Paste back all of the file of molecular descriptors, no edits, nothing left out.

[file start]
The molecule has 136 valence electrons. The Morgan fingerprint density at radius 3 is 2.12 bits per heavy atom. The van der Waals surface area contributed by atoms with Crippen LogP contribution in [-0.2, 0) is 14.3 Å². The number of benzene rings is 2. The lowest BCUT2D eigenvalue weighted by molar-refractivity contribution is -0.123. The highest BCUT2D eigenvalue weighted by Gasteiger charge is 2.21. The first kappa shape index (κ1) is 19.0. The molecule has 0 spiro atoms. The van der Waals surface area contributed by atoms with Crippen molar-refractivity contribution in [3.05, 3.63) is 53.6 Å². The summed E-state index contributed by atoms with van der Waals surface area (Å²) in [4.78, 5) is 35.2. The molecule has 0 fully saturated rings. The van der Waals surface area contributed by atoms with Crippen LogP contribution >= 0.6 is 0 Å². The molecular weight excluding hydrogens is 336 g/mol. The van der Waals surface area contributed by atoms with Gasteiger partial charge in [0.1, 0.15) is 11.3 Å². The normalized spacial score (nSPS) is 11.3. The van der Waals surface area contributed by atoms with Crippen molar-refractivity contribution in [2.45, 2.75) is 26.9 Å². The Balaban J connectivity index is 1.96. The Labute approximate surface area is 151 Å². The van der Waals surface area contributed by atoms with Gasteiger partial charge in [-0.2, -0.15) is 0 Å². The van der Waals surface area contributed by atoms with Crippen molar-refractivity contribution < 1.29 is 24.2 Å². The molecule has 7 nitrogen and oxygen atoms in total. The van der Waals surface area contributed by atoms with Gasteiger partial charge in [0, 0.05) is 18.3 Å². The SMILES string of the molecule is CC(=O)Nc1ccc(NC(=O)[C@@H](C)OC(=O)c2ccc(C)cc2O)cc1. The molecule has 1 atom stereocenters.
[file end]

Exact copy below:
The molecule has 136 valence electrons. The Morgan fingerprint density at radius 3 is 2.12 bits per heavy atom. The van der Waals surface area contributed by atoms with Crippen LogP contribution in [-0.2, 0) is 14.3 Å². The number of benzene rings is 2. The lowest BCUT2D eigenvalue weighted by molar-refractivity contribution is -0.123. The highest BCUT2D eigenvalue weighted by Gasteiger charge is 2.21. The first kappa shape index (κ1) is 19.0. The molecule has 0 spiro atoms. The van der Waals surface area contributed by atoms with Crippen molar-refractivity contribution in [3.05, 3.63) is 53.6 Å². The summed E-state index contributed by atoms with van der Waals surface area (Å²) in [4.78, 5) is 35.2. The molecule has 0 fully saturated rings. The van der Waals surface area contributed by atoms with Crippen LogP contribution >= 0.6 is 0 Å². The molecular weight excluding hydrogens is 336 g/mol. The van der Waals surface area contributed by atoms with Gasteiger partial charge in [0.1, 0.15) is 11.3 Å². The normalized spacial score (nSPS) is 11.3. The van der Waals surface area contributed by atoms with Crippen molar-refractivity contribution in [2.45, 2.75) is 26.9 Å². The Balaban J connectivity index is 1.96. The Labute approximate surface area is 151 Å². The van der Waals surface area contributed by atoms with Gasteiger partial charge in [-0.2, -0.15) is 0 Å². The van der Waals surface area contributed by atoms with Crippen molar-refractivity contribution < 1.29 is 24.2 Å². The molecule has 7 nitrogen and oxygen atoms in total. The van der Waals surface area contributed by atoms with Gasteiger partial charge in [0, 0.05) is 18.3 Å². The SMILES string of the molecule is CC(=O)Nc1ccc(NC(=O)[C@@H](C)OC(=O)c2ccc(C)cc2O)cc1. The molecule has 1 atom stereocenters.